America is a country of dilapidated streets, winding highways, and fading enterprises. Our cities are leeches and parasites that chew on our lands’ history, spitting it out with sacreligious abandon.
I live in a city, with tall buildings, alleyways and signposts. The homeless and dejected litter the sidewalks, the roads smell strongly of gasoline and vaguely of sewage.
Surrounding my little city are an abundance of humble, semi-isolated towns, far enough from the city to escape it’s gaze, but close enough to feel it’s encroaching pressure; the ceaseless expansion of an organism who has gotten away from itself.
Littered along America, there are towns like these. Kentucky Route Zero is a love-letter to them and an affectionate self-condemnation to pragmatism, a kind of weary romanticism that is equally surreal, earnest and earned.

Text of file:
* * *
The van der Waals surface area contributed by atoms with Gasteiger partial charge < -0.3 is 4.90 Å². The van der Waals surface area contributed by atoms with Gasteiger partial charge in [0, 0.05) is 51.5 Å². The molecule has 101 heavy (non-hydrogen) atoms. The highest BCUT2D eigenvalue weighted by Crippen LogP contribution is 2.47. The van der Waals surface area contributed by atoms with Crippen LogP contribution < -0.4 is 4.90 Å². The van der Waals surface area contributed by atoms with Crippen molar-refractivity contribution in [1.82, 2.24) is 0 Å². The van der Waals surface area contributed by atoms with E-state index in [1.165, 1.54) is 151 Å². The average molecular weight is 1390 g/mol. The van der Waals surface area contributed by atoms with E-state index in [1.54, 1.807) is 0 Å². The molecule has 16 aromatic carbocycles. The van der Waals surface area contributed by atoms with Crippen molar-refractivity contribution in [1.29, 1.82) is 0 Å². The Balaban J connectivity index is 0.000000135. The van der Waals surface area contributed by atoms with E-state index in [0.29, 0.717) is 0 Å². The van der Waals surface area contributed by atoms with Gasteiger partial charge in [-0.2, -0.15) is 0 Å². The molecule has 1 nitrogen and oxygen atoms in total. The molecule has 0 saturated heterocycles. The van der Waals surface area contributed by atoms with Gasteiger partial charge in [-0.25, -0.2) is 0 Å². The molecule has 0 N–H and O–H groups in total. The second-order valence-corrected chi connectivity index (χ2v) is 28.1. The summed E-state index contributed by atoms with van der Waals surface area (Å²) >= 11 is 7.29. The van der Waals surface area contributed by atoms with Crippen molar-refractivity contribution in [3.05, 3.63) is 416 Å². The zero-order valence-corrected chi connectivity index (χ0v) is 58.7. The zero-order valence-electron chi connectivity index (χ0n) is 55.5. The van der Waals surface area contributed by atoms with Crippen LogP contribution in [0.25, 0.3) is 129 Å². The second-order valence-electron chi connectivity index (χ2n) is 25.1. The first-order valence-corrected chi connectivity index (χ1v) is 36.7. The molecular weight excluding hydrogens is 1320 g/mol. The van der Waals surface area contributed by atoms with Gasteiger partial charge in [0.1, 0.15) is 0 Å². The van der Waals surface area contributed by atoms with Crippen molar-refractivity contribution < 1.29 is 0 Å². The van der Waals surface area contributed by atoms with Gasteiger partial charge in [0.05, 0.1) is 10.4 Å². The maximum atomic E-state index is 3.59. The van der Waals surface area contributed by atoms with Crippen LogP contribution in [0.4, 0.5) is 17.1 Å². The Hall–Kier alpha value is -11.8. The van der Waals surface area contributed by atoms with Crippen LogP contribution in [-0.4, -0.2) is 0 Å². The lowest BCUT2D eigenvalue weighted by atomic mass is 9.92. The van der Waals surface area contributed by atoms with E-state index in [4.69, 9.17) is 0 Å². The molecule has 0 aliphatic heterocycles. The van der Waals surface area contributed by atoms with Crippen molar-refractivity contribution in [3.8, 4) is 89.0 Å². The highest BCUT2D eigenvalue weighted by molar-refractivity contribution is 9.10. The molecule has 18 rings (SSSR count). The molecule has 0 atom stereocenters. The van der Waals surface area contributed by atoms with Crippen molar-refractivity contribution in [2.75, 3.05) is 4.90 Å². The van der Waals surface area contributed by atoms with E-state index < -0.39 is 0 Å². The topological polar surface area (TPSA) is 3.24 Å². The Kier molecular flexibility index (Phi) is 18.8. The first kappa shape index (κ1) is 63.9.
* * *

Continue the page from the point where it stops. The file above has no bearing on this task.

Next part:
This is a game that took a decade to complete, it’s dense, difficult and profound. It directly interrogates themes of perspective, debt and community.
Everyone and everything in Kentucky Route Zero feels like it’s best days have passed them by.
Being is transit, Kentucky Route Zero is a “road movie” about people heading anywhere but where they are, displaced amongst their trajectories.
The mystery at the center is ephemeral and fleeting, it’s in a constant haze, a distant focus compared to the myriad of colorful, robust and thoughtful characters that populate this desolate and wondrous landscape.
So much of our young country has already been forgotten, like half-formed memories discarded before they were finished.
Therefore, America is haunted.
Haunted by an absence that was denied a rightful death, a truly nullifying, negating, annihilating perishing that is final and complete.
Instead, it persists unfinished.
Our highways are populated by ghosts, people who have been left behind, forced into a self-designed exile.
Kentucky Route Zero is not an elegy for the dead but for the passed-by.